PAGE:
I have spent several nights camping in Everglades.  Where are you camping?  On Chickees, and on some ground sites, there are platforms that you have to set up on.  No place for a stake there.  Beach sites vary in their ability to hold a stake.  I would venture to guess that any campsite accessible by car would have ground adequate for stakes.  My experience has been kayaking there, and most of those sites would require a free standing tent.

I have no ideas about the Dry Tortugas, but if there is sand, then you can take plastic grocery bags and fill them  with sand, then tie out to them instead of using stakes.  


--------------
Everything I know, I learned by doing it wrong at least twice.

"I would rather wake up in the middle of nowhere than in any city on earth."  Steve McQueen
Offline
Top of Page Profile Contact Info 
 Post Number: 5
botanist Search for posts by this member.

Avatar



Group: Members
Posts: 74
Joined: Jul. 2008
PostIcon Posted on: Feb. 22 2013, 1:22 pm Skip to the previous post in this topic. Skip to the next post in this topic. Ignore posts   QUOTE

I have also been to the everglades.  We camped at a front country site (NPS campground) one night and had raccoon visitors destroy the tent.  We also camped on chickees, which was a lot of fun.  Watching alligators swim underneath you is kind of unnerving.  

We were also there in March and it was REALLY hot.
Offline
Top of Page Profile Contact Info 
 Post Number: 6
DaveG Search for posts by this member.

Avatar



Group: Members
Posts: 359
Joined: Apr. 2005
PostIcon Posted on: Feb. 23 2013, 12:13 am Skip to the previous post in this topic. Skip to the next post in this topic. Ignore posts   QUOTE

Good info, especially about the need for sand stakes. Had completely overlooked that. Thanks all.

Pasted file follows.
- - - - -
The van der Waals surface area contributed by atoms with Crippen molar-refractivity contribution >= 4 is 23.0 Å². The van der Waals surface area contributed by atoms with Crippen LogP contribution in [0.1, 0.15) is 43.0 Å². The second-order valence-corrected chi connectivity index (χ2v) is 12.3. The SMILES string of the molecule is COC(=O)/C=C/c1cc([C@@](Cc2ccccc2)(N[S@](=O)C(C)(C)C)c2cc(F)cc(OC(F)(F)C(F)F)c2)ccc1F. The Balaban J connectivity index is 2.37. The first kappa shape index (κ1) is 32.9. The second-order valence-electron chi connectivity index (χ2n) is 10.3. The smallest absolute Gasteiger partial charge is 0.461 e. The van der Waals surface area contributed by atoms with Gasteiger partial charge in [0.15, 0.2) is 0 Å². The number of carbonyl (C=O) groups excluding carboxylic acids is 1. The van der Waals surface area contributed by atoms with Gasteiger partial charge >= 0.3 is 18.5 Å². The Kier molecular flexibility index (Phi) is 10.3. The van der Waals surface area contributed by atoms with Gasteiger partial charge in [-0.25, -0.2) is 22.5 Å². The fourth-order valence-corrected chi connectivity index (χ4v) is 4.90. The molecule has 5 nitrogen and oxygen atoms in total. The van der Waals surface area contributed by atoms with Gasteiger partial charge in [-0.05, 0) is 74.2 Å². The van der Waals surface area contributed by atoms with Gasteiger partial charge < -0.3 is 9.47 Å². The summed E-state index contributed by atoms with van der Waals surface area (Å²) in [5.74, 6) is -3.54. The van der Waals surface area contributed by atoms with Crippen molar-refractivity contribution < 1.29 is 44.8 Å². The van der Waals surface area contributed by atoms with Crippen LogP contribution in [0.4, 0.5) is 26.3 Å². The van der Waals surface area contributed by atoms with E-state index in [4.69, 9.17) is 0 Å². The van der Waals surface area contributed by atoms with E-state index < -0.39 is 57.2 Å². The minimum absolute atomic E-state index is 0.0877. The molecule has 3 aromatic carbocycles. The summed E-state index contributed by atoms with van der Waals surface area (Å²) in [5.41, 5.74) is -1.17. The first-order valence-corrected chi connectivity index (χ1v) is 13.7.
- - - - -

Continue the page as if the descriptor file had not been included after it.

Offline
Top of Page Profile Contact Info 
 Post Number: 7
rangersven Search for posts by this member.

Avatar



Group: Members
Posts: 3651
Joined: Jul. 2002
PostIcon Posted on: Feb. 23 2013, 9:41 am Skip to the previous post in this topic. Skip to the next post in this topic. Ignore posts   QUOTE

Nice place; very quiet and remote.  I spent half a day snorkeling there and enjoyed it.  Really nice beach, too.  Bring plenty of water and sunscreen.  Give the park service a call for clarification.  I met a really nice marine biologist ( a cute blond) who was doing research in the waters around the park and had an interesting discussion.

The fort is fun to explore and I bet you'll have a wonderful night camping under the stars...!!!  There are several islands within the park's boundary; however, you need a boat to get around and explore 'em.  Shallow waters and snorkeling works just fine.

Enjoy your trip...!!!  And bring bug spray for "the Glades"...

Happy Trails,

RS


--------------
"Backpacker.com's Original Provocateur."
Offline
Top of Page Profile Contact Info 
 Post Number: 8
jmitch Search for posts by this member.

Avatar



Group: Members
Posts: 1610
Joined: Feb. 2002
PostIcon Posted on: Feb. 23 2013, 11:47 am Skip to the previous post in this topic. Skip to the next post in this topic. Ignore posts   QUOTE

I have camped at Flamingo.  Very nice with some sites near the ocean with great views across the water and many small keys.  Great birdlife, a rookery is nearby.  I was there in winter and surprisingly not crowded.
Offline
Top of Page Profile Contact Info 
 Post Number: 9
Roger Search for posts by this member.

Avatar



Group: Members
Posts: 2108
Joined: Feb. 2002
PostIcon Posted on: Feb. 23 2013, 7:34 pm Skip to the previous post in this topic. Skip to the next post in this topic. Ignore posts   QUOTE

Car camping in the everglades is similar to that of most national parks.  There are two campgrounds in the park.  The one at Long Pine Key is as the name implies in the woods.  Flamingo is where the other campground is located.  They have drive in sites for RV and non-RVs.  The non-RV sites are primary tent sites.  There is also a large open area for tent camping where you carry your stuff to the site.  This area is where large groups camp.  They now have solar hot water showers at Flamingo and they work great!  The number of raccoons has greatly decreases presumably due to the pythons.  In the last three trips to Flamingo I did not see one raccoon in the campground. Do not sit plastic containers of water in the open at Flamingo.  The crows will pick a hole in the container and drink their fill.